In a forthcoming interview with Central Banking Journal, Mr Issing rejects any notion that the ECBs lack of a political counterpart means it is destined to live in the shadow of the US Federal Reserve.
The ECB has responsibility for monetary policy in the second largest area in the world, Mr Issing says. We will focus on maintaining price stability no matter what others may choose to do. In this sense we are certainly a leader, not a follower.
In a recent speech at Cambridge University in the UK, Mr Issing raised some eyebrows with the assertion that European monetary union is part of a wider economic and political project.
In the forthcoming interview, he reaffirms that the decision to adopt the single currency is at its core a political decision.
But Mr Issing adds: I do not believe that a stable monetary regime necessarily must have its roots at the level of the nation state. Therefore it need not require a wide-ranging political union - which is anyway not on the cards for some time to come.
Mr Issing says monetary union can function well as long as the euro-zone countries adhere in letter and in spirit to the Maastricht treaty and the stability and growth pact. He says there must be no softening of qualification requirements for new entrants to monetary union from central and eastern Europe.
He says that since the staff, rather than the ECBs governing council, construct the banks projections, it is illogical to base the councils decision too closely on them.
Otmar Issing: A roof over the European house
Two speeches, one by Joschka Fischer, the German foreign minister, the second by Jacques Chirac, the French president, have revived an old debate: what should be the future shape of Europe? "Old wine in new bottles," some sceptics say. But I believe we really do need a new debate.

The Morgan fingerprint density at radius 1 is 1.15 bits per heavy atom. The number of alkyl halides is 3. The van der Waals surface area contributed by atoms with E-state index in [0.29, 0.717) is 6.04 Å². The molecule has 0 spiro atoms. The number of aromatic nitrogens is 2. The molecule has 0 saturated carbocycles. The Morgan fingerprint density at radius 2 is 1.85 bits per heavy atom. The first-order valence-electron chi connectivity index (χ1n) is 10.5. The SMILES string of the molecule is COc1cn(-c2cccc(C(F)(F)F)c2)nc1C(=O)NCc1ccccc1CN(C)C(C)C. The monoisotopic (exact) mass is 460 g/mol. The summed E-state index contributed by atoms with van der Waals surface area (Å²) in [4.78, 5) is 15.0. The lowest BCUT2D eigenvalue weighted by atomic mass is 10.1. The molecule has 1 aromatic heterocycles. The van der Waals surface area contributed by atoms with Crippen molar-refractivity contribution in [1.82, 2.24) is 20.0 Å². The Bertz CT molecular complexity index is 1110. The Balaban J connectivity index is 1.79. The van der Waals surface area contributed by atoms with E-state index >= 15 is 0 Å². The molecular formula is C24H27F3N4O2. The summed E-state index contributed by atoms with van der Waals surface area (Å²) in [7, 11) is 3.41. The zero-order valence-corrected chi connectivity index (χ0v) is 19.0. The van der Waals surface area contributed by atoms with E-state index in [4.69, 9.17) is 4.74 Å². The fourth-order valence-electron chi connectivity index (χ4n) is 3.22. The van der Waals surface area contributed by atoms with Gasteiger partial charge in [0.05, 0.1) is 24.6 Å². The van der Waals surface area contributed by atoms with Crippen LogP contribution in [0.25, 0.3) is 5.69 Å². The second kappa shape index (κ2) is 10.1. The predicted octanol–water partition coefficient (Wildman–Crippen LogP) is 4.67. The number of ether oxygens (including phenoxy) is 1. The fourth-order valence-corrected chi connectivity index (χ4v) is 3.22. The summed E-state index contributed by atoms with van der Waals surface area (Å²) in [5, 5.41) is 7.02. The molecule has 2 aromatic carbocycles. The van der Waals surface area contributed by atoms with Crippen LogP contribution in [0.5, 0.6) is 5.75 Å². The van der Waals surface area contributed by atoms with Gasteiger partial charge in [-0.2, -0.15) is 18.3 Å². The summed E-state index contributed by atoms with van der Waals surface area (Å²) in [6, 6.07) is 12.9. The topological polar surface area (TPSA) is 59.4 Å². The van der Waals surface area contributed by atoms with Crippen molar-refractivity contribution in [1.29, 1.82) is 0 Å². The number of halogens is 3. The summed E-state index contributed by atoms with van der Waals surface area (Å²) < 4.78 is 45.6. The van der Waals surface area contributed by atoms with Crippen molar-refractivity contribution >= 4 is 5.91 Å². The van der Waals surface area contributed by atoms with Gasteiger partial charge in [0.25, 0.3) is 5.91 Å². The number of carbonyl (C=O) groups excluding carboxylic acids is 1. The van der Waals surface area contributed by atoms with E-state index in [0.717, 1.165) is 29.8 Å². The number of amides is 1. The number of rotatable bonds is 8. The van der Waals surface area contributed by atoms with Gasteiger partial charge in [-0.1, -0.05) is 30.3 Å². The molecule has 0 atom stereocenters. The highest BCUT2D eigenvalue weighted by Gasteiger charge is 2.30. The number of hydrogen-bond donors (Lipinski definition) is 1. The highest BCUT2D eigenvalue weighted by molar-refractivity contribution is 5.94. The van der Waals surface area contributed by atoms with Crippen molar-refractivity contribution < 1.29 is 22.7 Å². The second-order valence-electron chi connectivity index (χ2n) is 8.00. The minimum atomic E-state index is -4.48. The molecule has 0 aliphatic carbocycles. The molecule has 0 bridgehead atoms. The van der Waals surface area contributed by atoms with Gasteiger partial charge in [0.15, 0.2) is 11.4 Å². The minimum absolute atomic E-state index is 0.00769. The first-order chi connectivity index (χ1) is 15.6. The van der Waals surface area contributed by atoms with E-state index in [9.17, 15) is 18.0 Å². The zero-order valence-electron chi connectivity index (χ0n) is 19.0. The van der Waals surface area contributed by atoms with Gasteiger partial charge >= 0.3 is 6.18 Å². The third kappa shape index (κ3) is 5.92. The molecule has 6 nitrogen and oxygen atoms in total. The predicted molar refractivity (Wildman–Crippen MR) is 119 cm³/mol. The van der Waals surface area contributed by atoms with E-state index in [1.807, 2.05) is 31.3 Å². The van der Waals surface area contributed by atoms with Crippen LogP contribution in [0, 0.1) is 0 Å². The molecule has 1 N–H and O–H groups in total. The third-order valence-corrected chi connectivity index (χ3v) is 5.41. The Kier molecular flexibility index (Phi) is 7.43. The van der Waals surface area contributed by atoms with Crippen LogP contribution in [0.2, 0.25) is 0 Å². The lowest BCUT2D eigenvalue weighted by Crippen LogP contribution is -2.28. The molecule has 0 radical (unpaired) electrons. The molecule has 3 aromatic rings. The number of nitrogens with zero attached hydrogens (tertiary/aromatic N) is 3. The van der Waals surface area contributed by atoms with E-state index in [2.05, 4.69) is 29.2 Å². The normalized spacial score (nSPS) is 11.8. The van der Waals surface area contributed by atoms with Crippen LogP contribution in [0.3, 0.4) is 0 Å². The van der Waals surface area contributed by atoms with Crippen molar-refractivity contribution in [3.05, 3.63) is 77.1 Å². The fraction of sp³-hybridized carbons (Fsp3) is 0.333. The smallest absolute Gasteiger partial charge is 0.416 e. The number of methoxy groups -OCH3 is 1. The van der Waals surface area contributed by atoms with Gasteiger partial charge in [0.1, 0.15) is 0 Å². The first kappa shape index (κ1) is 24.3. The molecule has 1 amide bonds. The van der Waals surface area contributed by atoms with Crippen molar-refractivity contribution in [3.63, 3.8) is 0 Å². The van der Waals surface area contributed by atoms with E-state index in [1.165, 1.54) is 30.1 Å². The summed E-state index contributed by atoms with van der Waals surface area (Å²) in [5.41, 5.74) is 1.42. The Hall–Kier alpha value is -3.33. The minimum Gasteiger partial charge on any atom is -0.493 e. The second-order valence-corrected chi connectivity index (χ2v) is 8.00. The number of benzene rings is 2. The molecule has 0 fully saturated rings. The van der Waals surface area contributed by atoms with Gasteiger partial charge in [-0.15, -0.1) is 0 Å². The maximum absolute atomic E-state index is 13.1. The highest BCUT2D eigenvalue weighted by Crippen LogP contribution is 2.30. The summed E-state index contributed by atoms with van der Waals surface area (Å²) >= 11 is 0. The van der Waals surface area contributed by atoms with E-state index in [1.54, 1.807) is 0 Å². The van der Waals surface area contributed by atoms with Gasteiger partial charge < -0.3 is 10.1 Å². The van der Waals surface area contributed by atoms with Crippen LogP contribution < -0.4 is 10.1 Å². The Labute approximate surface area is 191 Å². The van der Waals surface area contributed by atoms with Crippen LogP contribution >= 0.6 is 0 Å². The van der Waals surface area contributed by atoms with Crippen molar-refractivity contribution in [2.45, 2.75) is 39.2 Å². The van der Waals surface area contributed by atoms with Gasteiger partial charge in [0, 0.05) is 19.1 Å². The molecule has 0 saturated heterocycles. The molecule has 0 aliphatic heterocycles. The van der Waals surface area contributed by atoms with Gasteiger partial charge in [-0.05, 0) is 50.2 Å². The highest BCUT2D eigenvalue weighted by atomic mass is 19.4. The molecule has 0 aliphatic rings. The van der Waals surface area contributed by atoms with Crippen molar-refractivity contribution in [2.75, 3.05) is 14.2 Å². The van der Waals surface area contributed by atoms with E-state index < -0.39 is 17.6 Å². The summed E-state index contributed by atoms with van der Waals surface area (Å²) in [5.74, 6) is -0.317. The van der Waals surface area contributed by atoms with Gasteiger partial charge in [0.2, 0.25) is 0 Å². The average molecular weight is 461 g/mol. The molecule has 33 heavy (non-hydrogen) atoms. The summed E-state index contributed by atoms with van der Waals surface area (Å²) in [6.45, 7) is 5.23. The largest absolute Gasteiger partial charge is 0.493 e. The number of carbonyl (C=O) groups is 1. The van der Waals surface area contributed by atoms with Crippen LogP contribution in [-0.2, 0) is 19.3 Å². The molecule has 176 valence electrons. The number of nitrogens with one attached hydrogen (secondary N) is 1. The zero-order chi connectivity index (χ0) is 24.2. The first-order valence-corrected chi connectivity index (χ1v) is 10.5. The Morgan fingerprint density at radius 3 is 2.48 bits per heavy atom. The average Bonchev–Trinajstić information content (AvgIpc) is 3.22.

Before the Treaty of Maastricht one of the key questions was the relationship between economic and monetary union, and political union. Many argued that it was essential for political union to precede monetary union.
Today, that question is redundant. Monetary union has become reality. The European Central Bank is conducting a single monetary policy for the euro-zone, the second largest economic area in the world after the United States. At the same time, this monetary area does not represent a single state, but comprises 11 nations with 11 governments. Nothing comparable has happened in history. The new debate about political union must take account of this change. The start of monetary union has created a historically unique asymmetry. On the one hand, there is a supra-national European monetary regime; on the other, predominantly national sovereignty is retained in most other areas. Two crucial questions arise. First, can monetary union still function without political union? Second, how might one go about developing a sustainable political structure?
There can be no doubt that for the foreseeable future monetary union will have to function without political union. So far this has worked. The "change-over" to the euro proceeded almost perfectly. The start of monetary union resulted in the creation of a single money market for all credit institutions in the euro-zone.
This market has performed smoothly from the outset - no minor achievement. Most importantly, monetary union started in an environment of price stability, thanks to the previous efforts of the participating central banks.
The European Central Bank has also won the confidence of investors through its determination to preserve sustained price stability. Financial markets are pitiless judges in this respect. The development of long-term interest rates and other indicators confirm the credibility of the ECB's monetary policy.
Moreover, the economic outlook for the euro-zone is better than at any time in the past two decades.